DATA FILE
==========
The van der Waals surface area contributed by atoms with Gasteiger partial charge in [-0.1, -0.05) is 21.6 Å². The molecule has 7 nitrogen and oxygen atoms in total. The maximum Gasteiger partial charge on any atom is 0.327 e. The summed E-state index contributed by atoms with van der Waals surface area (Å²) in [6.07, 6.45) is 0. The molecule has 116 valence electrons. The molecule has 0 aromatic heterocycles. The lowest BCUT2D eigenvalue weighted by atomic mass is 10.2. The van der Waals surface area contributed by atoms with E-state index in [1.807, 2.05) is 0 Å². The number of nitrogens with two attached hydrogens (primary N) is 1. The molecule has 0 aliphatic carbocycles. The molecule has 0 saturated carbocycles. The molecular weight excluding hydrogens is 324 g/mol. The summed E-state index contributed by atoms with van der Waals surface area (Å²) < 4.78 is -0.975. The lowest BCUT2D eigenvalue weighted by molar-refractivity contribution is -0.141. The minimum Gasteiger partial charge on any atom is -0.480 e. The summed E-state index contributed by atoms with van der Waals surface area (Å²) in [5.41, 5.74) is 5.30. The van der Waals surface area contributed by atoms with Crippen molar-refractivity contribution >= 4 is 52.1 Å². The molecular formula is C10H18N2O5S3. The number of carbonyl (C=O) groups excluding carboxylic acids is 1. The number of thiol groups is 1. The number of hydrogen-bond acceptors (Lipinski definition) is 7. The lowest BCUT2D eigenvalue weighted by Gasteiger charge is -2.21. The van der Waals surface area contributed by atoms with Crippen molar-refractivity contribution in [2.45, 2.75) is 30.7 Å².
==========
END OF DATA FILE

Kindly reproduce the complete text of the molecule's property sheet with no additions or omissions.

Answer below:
The van der Waals surface area contributed by atoms with Gasteiger partial charge in [-0.1, -0.05) is 21.6 Å². The molecule has 7 nitrogen and oxygen atoms in total. The maximum Gasteiger partial charge on any atom is 0.327 e. The summed E-state index contributed by atoms with van der Waals surface area (Å²) in [6.07, 6.45) is 0. The molecule has 116 valence electrons. The molecule has 0 aromatic heterocycles. The lowest BCUT2D eigenvalue weighted by atomic mass is 10.2. The van der Waals surface area contributed by atoms with E-state index in [1.807, 2.05) is 0 Å². The number of nitrogens with two attached hydrogens (primary N) is 1. The molecule has 0 aliphatic carbocycles. The molecule has 0 saturated carbocycles. The molecular weight excluding hydrogens is 324 g/mol. The summed E-state index contributed by atoms with van der Waals surface area (Å²) < 4.78 is -0.975. The lowest BCUT2D eigenvalue weighted by molar-refractivity contribution is -0.141. The minimum Gasteiger partial charge on any atom is -0.480 e. The summed E-state index contributed by atoms with van der Waals surface area (Å²) in [5.41, 5.74) is 5.30. The van der Waals surface area contributed by atoms with Crippen molar-refractivity contribution >= 4 is 52.1 Å². The molecular formula is C10H18N2O5S3. The number of carbonyl (C=O) groups excluding carboxylic acids is 1. The number of thiol groups is 1. The number of hydrogen-bond acceptors (Lipinski definition) is 7. The lowest BCUT2D eigenvalue weighted by Gasteiger charge is -2.21. The van der Waals surface area contributed by atoms with Crippen molar-refractivity contribution in [2.45, 2.75) is 30.7 Å².